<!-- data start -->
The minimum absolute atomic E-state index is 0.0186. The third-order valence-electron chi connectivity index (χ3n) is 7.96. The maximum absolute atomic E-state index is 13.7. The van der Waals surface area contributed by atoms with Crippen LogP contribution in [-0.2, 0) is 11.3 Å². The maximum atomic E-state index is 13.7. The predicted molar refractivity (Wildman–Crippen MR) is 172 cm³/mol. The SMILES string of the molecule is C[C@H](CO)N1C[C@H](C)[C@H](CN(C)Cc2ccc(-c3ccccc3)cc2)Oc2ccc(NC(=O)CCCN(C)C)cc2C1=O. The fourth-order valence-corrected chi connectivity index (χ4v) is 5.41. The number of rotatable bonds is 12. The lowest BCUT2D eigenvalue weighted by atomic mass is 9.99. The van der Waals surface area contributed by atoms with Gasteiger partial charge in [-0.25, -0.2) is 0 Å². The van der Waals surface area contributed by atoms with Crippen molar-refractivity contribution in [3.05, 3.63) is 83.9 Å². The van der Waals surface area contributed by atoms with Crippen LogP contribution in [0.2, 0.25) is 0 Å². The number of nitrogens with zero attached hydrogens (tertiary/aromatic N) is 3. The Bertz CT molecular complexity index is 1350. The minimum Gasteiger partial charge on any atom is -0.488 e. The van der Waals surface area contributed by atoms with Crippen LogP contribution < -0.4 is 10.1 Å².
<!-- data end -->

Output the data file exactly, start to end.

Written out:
The minimum absolute atomic E-state index is 0.0186. The third-order valence-electron chi connectivity index (χ3n) is 7.96. The maximum absolute atomic E-state index is 13.7. The van der Waals surface area contributed by atoms with Crippen LogP contribution in [-0.2, 0) is 11.3 Å². The maximum atomic E-state index is 13.7. The predicted molar refractivity (Wildman–Crippen MR) is 172 cm³/mol. The SMILES string of the molecule is C[C@H](CO)N1C[C@H](C)[C@H](CN(C)Cc2ccc(-c3ccccc3)cc2)Oc2ccc(NC(=O)CCCN(C)C)cc2C1=O. The fourth-order valence-corrected chi connectivity index (χ4v) is 5.41. The number of rotatable bonds is 12. The lowest BCUT2D eigenvalue weighted by atomic mass is 9.99. The van der Waals surface area contributed by atoms with Gasteiger partial charge in [-0.25, -0.2) is 0 Å². The van der Waals surface area contributed by atoms with Crippen molar-refractivity contribution in [3.05, 3.63) is 83.9 Å². The van der Waals surface area contributed by atoms with Crippen LogP contribution in [0.2, 0.25) is 0 Å². The number of nitrogens with zero attached hydrogens (tertiary/aromatic N) is 3. The Bertz CT molecular complexity index is 1350. The minimum Gasteiger partial charge on any atom is -0.488 e. The van der Waals surface area contributed by atoms with Crippen LogP contribution < -0.4 is 10.1 Å².